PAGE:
True winter arrived this morning in a hurtling fury of bitingly cold winds and plunging temperatures. We pulled on layers and I worked in front of a blowing heater to keep my fingers nimble enough to type. Brrr!
Breakfast was a hearty casserole made with chunks of olive sourdough bread, mounds of sausage, duck eggs, milk, roasted garlic, and good sharp cheddar. It sure hit the spot.
Bear braved the frigid weather and spent the afternoon building a medieval stove to take with us to Abbey Medieval Festival next weekend. It’s going to be a beauty, based on one in the Bayeux Tapestry, with special Bear additions designed to make cooking over the fire as easy as possible for those of us out there brewing medieval-style coffee, stirring medieval Bedouin pudding, or just heating up a stew for dinner.
I stayed warm inside working through my seemingly endless to-do list that always precedes a few days away from our property. There are lamb roasts to cook over the fire for a medieval feast with friends, medicines to mix, herbs to gather, medieval garb to finish, cakes to bake, tipples to brew, gardens to water and weed, animals to water and feed, laundry to finish, bags to pack, and a staggering list of articles to complete and submit. I’m getting there, slowly but surely, and it feels mighty good to cross each thing off my list.
I finally got outside this afternoon, as the late sun was sinking down through the trees, illuminating my gardens in a filtered dance of light.
With true winter’s arrival came a heavy frost, and it put an end to my record-breaking run of eggplants, chilies, and tomatoes. I reached amongst brittle frost-bitten vines and plucked the last of summer’s bounty, delighted to still be eating such things at this time of year.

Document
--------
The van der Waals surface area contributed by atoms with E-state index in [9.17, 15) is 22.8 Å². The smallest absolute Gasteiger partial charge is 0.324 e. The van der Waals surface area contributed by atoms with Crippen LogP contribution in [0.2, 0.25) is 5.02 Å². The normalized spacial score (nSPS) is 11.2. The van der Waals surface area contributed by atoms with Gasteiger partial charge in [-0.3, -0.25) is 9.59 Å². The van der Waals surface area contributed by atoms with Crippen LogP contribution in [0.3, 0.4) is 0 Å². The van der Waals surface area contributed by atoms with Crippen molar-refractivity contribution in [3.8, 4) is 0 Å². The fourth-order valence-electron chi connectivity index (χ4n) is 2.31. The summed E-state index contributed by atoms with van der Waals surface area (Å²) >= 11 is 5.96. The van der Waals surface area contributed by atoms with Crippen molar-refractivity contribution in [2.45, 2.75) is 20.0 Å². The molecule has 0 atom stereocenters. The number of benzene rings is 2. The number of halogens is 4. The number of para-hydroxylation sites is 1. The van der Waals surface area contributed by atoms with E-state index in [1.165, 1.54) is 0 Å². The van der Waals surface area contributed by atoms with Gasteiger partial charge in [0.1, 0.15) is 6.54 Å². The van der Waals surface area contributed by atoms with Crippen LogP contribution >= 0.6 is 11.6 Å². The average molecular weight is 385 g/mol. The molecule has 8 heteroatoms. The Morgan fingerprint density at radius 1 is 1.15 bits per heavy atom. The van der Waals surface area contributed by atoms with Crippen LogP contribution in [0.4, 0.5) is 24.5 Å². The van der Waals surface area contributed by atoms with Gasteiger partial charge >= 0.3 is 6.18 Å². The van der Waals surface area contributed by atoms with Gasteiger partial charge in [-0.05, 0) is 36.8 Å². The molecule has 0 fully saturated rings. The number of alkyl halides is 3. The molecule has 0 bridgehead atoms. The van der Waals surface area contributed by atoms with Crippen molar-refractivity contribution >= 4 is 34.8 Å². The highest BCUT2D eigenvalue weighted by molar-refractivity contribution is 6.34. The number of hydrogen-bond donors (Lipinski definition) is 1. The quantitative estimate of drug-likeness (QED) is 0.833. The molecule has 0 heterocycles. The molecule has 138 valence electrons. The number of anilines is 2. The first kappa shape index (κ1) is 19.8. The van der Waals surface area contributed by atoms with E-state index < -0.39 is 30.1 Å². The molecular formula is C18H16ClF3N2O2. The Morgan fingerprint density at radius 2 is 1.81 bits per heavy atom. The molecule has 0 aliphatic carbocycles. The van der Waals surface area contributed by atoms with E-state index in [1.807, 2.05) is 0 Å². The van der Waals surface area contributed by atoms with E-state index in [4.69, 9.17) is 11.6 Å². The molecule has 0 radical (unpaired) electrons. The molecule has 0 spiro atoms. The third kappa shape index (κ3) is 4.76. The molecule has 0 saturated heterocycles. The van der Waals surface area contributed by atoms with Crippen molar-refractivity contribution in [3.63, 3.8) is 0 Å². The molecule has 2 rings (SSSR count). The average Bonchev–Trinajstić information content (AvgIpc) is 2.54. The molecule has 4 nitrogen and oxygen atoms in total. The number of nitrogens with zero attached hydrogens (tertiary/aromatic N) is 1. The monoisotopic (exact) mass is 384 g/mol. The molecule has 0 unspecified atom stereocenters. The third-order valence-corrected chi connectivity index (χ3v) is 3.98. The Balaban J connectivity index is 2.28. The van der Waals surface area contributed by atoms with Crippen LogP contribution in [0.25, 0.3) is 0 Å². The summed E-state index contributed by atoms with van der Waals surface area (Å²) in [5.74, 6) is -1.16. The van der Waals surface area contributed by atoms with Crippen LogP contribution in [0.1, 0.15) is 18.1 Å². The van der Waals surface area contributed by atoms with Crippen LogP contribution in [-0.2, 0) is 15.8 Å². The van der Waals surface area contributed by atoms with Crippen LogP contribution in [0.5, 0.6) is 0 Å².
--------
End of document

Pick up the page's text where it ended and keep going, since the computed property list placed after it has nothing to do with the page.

The frost didn’t hamper much else in my gardens. My vines are still covered with peas, broad beans are flowering beautifully, and the sweet potatoes and horseradish are ready to be dug up.
It was so nice to be out there, in spite of the cold, soaking up sunshine and seeing so many things growing. I’m looking forward to a few weeks down the road when I’ll be harvesting candy-striped beetroot and purple carrots, and a few more weeks when it will be time to shell fat broad beans and maybe collect the first asparagus of spring.
In the meantime we’re thoroughly enjoying our bumper harvest of home-cured marinated olives.
It’s been quite a few months since Bear and I took turns clambering up a ladder into the wind-tossed branches of olive trees to pick olives for the first time. Since then I spent a couple weeks giving them a daily bath in fresh water, then slit every single one of them and putting them into brine for another few weeks, tasting them once a week until they were just right.
Then I gave them a good rinse and packed them into jars with an assortment of marinades. Some I covered with brown vinegar, others with a mild salt solution. Into every jar I tucked cloves of fresh garlic, in some I added shards of bush lemon zest and a sprinkling of dill weed, others received sprigs of rosemary, and one or two stayed with just garlic.
I confess I was nervous every step of the way, so worried I’d mess something up and ruin all our hard work. But I needn’t have been. The olives turned out beautifully, far better than I could’ve hoped for. Some are strong garlic (my favorite!), others have an almost nutty flavour (Bear’s favorite), and others have just that little hint of lemon, dill, or rosemary (yum!). Our friend Sue declared the garlic, dill, and lemon ones the best olives she’s ever had, which, of course, totally made my day.
The sun is setting now, lavishly golden through our bedroom window, and it’s time for a glass of wine, some pasta, and writing my next newspaper column before I head to bed.
What’s the weather like in your part of the world? xo